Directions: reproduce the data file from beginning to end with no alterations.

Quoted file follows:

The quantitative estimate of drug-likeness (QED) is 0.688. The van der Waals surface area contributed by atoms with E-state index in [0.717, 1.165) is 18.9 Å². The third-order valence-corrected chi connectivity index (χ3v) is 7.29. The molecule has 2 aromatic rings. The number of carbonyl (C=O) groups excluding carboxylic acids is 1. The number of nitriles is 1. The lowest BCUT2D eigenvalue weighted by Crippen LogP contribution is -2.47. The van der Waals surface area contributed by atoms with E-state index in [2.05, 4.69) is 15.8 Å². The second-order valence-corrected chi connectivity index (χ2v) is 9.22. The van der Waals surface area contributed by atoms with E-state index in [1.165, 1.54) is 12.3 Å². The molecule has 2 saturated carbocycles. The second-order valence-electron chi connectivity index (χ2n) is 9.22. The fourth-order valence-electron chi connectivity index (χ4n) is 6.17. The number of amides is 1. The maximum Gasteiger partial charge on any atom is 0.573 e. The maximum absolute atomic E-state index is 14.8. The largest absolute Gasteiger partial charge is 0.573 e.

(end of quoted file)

The quantitative estimate of drug-likeness (QED) is 0.688. The van der Waals surface area contributed by atoms with E-state index in [0.717, 1.165) is 18.9 Å². The third-order valence-corrected chi connectivity index (χ3v) is 7.29. The molecule has 2 aromatic rings. The number of carbonyl (C=O) groups excluding carboxylic acids is 1. The number of nitriles is 1. The lowest BCUT2D eigenvalue weighted by Crippen LogP contribution is -2.47. The van der Waals surface area contributed by atoms with E-state index in [2.05, 4.69) is 15.8 Å². The second-order valence-corrected chi connectivity index (χ2v) is 9.22. The van der Waals surface area contributed by atoms with E-state index in [1.165, 1.54) is 12.3 Å². The molecule has 2 saturated carbocycles. The second-order valence-electron chi connectivity index (χ2n) is 9.22. The fourth-order valence-electron chi connectivity index (χ4n) is 6.17. The number of amides is 1. The maximum Gasteiger partial charge on any atom is 0.573 e. The maximum absolute atomic E-state index is 14.8. The largest absolute Gasteiger partial charge is 0.573 e.